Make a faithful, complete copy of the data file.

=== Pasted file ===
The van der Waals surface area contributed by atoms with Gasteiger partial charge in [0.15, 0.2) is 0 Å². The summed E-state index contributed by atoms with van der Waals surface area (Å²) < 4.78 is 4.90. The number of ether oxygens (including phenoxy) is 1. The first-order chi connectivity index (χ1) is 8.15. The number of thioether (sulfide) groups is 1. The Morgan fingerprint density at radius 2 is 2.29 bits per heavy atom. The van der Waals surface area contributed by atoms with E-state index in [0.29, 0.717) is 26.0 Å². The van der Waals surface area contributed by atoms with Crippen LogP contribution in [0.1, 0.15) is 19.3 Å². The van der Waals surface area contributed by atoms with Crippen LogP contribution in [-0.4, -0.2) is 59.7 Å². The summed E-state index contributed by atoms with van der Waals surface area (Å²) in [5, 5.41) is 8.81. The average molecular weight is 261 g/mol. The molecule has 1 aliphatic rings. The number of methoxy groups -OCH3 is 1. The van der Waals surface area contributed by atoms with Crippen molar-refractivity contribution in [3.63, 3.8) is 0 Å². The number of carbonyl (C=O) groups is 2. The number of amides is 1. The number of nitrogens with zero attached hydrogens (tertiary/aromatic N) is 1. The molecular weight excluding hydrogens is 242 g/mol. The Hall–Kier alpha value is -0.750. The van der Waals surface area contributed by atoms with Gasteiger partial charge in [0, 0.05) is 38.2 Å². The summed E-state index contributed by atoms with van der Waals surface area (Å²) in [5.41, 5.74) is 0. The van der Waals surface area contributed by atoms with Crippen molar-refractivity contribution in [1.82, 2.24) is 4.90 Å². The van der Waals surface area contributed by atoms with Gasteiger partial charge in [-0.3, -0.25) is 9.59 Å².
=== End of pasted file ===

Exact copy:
The van der Waals surface area contributed by atoms with Gasteiger partial charge in [0.15, 0.2) is 0 Å². The summed E-state index contributed by atoms with van der Waals surface area (Å²) < 4.78 is 4.90. The number of ether oxygens (including phenoxy) is 1. The first-order chi connectivity index (χ1) is 8.15. The number of thioether (sulfide) groups is 1. The Morgan fingerprint density at radius 2 is 2.29 bits per heavy atom. The van der Waals surface area contributed by atoms with E-state index in [0.29, 0.717) is 26.0 Å². The van der Waals surface area contributed by atoms with Crippen LogP contribution in [0.1, 0.15) is 19.3 Å². The van der Waals surface area contributed by atoms with Crippen LogP contribution in [-0.4, -0.2) is 59.7 Å². The summed E-state index contributed by atoms with van der Waals surface area (Å²) in [5, 5.41) is 8.81. The average molecular weight is 261 g/mol. The molecule has 1 aliphatic rings. The number of methoxy groups -OCH3 is 1. The van der Waals surface area contributed by atoms with Crippen molar-refractivity contribution in [3.63, 3.8) is 0 Å². The number of carbonyl (C=O) groups is 2. The number of amides is 1. The number of nitrogens with zero attached hydrogens (tertiary/aromatic N) is 1. The molecular weight excluding hydrogens is 242 g/mol. The Hall–Kier alpha value is -0.750. The van der Waals surface area contributed by atoms with Gasteiger partial charge in [0, 0.05) is 38.2 Å². The summed E-state index contributed by atoms with van der Waals surface area (Å²) in [5.41, 5.74) is 0. The van der Waals surface area contributed by atoms with Crippen molar-refractivity contribution in [1.82, 2.24) is 4.90 Å². The van der Waals surface area contributed by atoms with Gasteiger partial charge in [-0.3, -0.25) is 9.59 Å².